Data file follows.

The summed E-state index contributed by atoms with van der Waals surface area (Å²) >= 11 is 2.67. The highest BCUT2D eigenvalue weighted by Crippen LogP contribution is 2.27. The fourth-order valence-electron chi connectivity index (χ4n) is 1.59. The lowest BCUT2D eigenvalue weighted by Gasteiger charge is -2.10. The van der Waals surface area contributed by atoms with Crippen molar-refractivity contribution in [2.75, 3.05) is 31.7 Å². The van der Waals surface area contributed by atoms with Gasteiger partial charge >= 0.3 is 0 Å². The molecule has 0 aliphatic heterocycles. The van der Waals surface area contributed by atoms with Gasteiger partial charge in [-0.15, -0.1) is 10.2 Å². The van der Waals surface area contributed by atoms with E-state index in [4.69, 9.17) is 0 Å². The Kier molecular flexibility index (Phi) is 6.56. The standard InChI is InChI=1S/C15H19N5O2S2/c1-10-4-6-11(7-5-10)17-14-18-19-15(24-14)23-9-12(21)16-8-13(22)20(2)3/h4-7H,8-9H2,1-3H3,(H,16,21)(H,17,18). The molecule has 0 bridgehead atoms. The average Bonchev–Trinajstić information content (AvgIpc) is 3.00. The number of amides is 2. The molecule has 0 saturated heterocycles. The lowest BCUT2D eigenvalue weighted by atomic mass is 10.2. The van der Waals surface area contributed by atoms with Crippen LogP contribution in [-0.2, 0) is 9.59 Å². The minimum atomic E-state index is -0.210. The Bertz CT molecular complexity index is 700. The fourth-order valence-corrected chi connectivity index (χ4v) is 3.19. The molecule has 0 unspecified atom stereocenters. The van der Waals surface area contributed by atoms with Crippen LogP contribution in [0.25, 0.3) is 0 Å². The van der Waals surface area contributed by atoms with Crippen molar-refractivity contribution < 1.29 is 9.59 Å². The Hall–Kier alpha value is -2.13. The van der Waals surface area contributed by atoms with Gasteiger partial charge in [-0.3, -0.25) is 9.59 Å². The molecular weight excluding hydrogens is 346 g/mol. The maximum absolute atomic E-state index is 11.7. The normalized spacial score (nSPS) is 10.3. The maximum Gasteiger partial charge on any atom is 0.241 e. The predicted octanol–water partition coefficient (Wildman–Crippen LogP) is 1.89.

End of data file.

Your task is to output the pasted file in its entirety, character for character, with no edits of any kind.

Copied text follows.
The summed E-state index contributed by atoms with van der Waals surface area (Å²) >= 11 is 2.67. The highest BCUT2D eigenvalue weighted by Crippen LogP contribution is 2.27. The fourth-order valence-electron chi connectivity index (χ4n) is 1.59. The lowest BCUT2D eigenvalue weighted by Gasteiger charge is -2.10. The van der Waals surface area contributed by atoms with Crippen molar-refractivity contribution in [2.75, 3.05) is 31.7 Å². The van der Waals surface area contributed by atoms with Gasteiger partial charge >= 0.3 is 0 Å². The molecule has 0 aliphatic heterocycles. The van der Waals surface area contributed by atoms with Gasteiger partial charge in [-0.15, -0.1) is 10.2 Å². The van der Waals surface area contributed by atoms with E-state index in [4.69, 9.17) is 0 Å². The Kier molecular flexibility index (Phi) is 6.56. The standard InChI is InChI=1S/C15H19N5O2S2/c1-10-4-6-11(7-5-10)17-14-18-19-15(24-14)23-9-12(21)16-8-13(22)20(2)3/h4-7H,8-9H2,1-3H3,(H,16,21)(H,17,18). The molecule has 0 bridgehead atoms. The average Bonchev–Trinajstić information content (AvgIpc) is 3.00. The number of amides is 2. The molecule has 0 saturated heterocycles. The lowest BCUT2D eigenvalue weighted by atomic mass is 10.2. The van der Waals surface area contributed by atoms with Crippen LogP contribution in [-0.2, 0) is 9.59 Å². The minimum atomic E-state index is -0.210. The Bertz CT molecular complexity index is 700. The fourth-order valence-corrected chi connectivity index (χ4v) is 3.19. The molecule has 0 unspecified atom stereocenters. The van der Waals surface area contributed by atoms with Crippen LogP contribution in [0.25, 0.3) is 0 Å². The van der Waals surface area contributed by atoms with Crippen molar-refractivity contribution < 1.29 is 9.59 Å². The Hall–Kier alpha value is -2.13. The van der Waals surface area contributed by atoms with Gasteiger partial charge in [-0.3, -0.25) is 9.59 Å². The molecular weight excluding hydrogens is 346 g/mol. The maximum absolute atomic E-state index is 11.7. The normalized spacial score (nSPS) is 10.3. The maximum Gasteiger partial charge on any atom is 0.241 e. The predicted octanol–water partition coefficient (Wildman–Crippen LogP) is 1.89.